“Super Dark Times” is a film about the darkness in suburban teens so allow me to start with a light analogy from my teen experience.
Watching movies is like boogie boarding. When you’re out there you hope every wave will come perfectly shaped, suck you up, surge forward, and carry you breathless to shore. Not every wave, or film, gets there. Some smash into you clumsily, leaving you frustrated and sputtering. Most are somewhere in between, requiring some kicks and adjustments to ride their vibe just right. If you try, they’ll take you somewhere worthwhile.
“Super Dark Times” is dis-orientingly hard to catch. It’s the wave that looks ideal from a distance, swells beautifully, but dissipates under you at the last moment, un-crested. It leaves you drifting, dizzy, wondering what you missed. This gruesome teen thriller set in 90’s suburbia builds masterfully, but the super dark place it takes the characters doesn’t feel earned. The plot begins with bad news and gets worse.
“Do you remember Daryl Harper? I got a call from his mom. Guess he never came home last night.”
Another kid is missing in America. Another town corrupted. Or, as most horror stories imply, a town is unveiled as corrupt from the start, only requiring a shocking event to incite a closer look. “Super Dark Times” shares DNA with yarns like “It,” “Twin Peaks,” and “Stranger Things.” Boys cycle through autumn streets, spewing expletives, no matter if they’re describing a sex scene or the taste of Skittles. Those fall semester days, when the sun’s nearly set by the afternoon, are captured stunningly here. In this tale though, the teen boys at the center of the events, normcore, sweet Zach (Owen Campbell) and wired, impulsive Josh (Charlie Tahan), aren’t solving a mystery. They know precisely what happened to poor Daryl, a loud-mouthed local kid. Their knowledge of that violent moment spurs their paranoia and nauseous anxiety.
The main filmmaking quality to commend is the enveloping atmosphere. The wood-paneled rooms of 90’s suburbia, lit with ample Christmas lights, are warm without pushing into heavy nostalgia. The wintry glow and fog that overtake the film are oppressive. I found myself wishing this enormously capable creative team had swung by for an editing pass on “IT.” Certain lingering looks and dream sequences are patiently eerie in a way that jumpy, jerky Hollywood scarefests rarely attempt. Director Kevin Phillips and team wield the score, editing, camerawork, and performances to make every scene pulse with dread. Even if the story bleeds out, the craft is under control.
Director Kevin Phillips and team wield the score, editing, camerawork, and performances to make every scene pulse with dread. Even if the story bleeds out, the craft is under control.
Any film with this type of plot should heed the adage: “To those whom much is given, much is expected.” A missing child plot gives and gives, opening up audience vulnerabilities. Still, the double-edged sword, especially in a post-Columbine America, is that material dealing with school-age trauma demands care. Unfortunately, certain potent material feels merely gestured towards rather than deeply considered in “Super Dark Times,” particularly in the frantic conclusion.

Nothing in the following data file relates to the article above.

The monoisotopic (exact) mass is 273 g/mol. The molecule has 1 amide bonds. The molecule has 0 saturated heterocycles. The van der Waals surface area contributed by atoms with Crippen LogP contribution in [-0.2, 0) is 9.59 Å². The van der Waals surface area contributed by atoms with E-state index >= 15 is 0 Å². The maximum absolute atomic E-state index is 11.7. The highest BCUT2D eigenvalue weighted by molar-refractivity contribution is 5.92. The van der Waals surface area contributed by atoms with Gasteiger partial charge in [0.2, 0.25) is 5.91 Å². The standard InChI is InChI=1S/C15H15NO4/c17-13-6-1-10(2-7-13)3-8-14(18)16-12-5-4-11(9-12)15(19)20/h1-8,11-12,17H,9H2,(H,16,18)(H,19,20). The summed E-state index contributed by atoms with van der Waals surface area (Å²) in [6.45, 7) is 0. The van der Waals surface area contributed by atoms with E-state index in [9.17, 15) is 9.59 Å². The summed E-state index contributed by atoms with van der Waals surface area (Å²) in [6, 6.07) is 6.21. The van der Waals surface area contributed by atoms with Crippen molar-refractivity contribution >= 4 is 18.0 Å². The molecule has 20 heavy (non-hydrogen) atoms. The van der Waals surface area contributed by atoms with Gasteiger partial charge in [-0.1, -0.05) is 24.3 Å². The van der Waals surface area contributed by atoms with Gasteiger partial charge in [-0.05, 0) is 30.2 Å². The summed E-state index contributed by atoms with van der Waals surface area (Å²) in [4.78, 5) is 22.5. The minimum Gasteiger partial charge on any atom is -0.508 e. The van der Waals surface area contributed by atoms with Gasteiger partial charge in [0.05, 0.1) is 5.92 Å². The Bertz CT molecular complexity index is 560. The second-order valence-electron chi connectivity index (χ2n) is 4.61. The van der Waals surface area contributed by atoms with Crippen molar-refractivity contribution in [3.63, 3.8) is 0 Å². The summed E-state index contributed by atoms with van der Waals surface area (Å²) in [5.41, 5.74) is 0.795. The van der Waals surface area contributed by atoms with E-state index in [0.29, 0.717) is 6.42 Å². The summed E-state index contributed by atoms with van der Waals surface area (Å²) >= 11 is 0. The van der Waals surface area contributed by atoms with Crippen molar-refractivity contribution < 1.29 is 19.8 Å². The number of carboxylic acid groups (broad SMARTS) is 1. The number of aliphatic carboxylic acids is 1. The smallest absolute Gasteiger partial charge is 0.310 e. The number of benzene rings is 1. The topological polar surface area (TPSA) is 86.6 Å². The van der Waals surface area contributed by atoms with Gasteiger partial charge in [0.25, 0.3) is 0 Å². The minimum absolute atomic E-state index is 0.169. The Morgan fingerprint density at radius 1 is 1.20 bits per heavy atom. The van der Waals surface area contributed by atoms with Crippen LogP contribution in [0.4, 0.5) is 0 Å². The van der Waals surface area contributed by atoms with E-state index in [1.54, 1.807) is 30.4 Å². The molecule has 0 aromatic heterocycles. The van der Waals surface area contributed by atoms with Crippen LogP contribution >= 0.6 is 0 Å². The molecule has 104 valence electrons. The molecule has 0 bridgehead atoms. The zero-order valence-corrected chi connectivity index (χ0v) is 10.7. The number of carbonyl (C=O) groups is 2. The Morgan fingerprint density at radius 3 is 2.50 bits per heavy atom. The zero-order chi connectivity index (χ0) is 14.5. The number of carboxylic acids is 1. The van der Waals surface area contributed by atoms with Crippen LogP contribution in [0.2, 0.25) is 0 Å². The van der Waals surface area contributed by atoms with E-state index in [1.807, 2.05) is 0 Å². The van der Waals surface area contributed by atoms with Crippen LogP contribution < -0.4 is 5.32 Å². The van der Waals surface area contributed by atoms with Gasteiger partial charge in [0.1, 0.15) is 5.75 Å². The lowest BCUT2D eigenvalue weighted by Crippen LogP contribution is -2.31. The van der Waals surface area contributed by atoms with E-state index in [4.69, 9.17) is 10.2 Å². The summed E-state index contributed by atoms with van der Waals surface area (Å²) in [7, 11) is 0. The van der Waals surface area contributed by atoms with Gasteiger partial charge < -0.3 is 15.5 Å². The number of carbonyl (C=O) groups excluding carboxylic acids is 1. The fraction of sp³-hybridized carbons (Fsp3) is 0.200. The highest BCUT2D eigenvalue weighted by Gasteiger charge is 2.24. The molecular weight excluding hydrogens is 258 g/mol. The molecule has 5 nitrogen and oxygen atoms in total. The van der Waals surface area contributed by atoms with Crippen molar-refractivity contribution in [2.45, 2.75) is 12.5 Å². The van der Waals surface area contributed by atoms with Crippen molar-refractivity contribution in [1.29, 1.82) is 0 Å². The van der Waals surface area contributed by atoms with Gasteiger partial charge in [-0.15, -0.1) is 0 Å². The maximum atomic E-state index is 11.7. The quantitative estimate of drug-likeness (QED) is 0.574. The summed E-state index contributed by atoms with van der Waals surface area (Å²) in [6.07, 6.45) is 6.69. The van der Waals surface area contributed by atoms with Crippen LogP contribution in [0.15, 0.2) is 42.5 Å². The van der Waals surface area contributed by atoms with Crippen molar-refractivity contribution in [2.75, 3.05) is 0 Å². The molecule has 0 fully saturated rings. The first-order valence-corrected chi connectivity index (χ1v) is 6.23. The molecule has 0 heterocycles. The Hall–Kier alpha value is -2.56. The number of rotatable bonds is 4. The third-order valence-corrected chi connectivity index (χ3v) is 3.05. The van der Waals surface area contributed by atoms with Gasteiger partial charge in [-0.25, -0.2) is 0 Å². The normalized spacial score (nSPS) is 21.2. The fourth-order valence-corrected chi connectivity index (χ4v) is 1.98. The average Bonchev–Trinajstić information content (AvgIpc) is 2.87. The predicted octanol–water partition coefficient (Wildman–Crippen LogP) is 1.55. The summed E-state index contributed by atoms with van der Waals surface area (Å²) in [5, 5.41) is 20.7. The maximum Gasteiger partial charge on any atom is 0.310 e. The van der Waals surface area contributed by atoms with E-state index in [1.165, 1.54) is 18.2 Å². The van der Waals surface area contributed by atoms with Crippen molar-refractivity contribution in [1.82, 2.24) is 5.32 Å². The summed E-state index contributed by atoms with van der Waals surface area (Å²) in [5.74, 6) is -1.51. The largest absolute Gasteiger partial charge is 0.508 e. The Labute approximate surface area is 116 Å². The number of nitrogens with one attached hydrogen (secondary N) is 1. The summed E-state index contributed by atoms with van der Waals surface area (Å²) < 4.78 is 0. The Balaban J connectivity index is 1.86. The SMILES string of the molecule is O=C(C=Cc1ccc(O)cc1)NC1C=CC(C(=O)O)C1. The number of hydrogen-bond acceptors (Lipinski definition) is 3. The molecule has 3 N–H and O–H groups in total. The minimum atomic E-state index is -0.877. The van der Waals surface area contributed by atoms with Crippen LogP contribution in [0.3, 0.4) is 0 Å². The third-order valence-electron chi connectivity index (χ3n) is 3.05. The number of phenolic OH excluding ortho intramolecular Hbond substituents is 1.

Still, third act stumbles don’t disarm this thriller’s effectiveness. The crushing tension up to that point is impeccable. To much the film’s credit, it allows its’ teen leads to be traumatized. Before Daryl’s disappearance, Zach and Josh scarf the grossest gas station snacks on dares and talk superheroes. After, they’re twitchy and plagued by nightmares. Despite this welcome care for emotional consequences, some character maneuvers become sketchy. Their actions slot into stereotypes of why teen boys act out in rage, but the details aren’t filled in. Perhaps that’s the point.
Our world is saturated with misogynistic comments and ideals of toughness for boys. This can confuse our ability to recognize who is cracking psychologically as, in retrospect, many teens display telltale concerns. Zach, Josh, and their classmates talk about which girls they’d sleep with, as though entitled to any and all of them. (Thankfully, the romantic interest amidst the mayhem (Elizabeth Cappuccino) is active and frank about her feelings to counter the objectification.) Zach and Josh also clash with guys at school, usually stopping short of trading blows. The film reminds us these casual boasts can build to vicious violence. It’s not an original point, but it remains evergreen.
One early sequence creates a masterful visual metaphor for the process of realizing something’s off. The boys notice an odd black circle on a gas station ceiling. “What do you make of that?,” one asks. “That’s always been there,” another responds. Later, the shape appears on the ceiling in Zach’s nightmares, emitting strange screams. It’s a nearly Lynchian image and expresses how the boys miss the rough edges of their own psyches. Smart visuals like this elevate the film. So, while “Super Dark Times” is unlikely to enter the canon of small-town horror tales, it will leave you eager for the future work of all involved. This team makes smart, involving cinematic choices across the board, even when story decisions leave the craftsmanship adrift in a senseless sea.
“Super Dark Times” is not rated. 100 minutes. Now playing at Laemmle’s NoHo 7.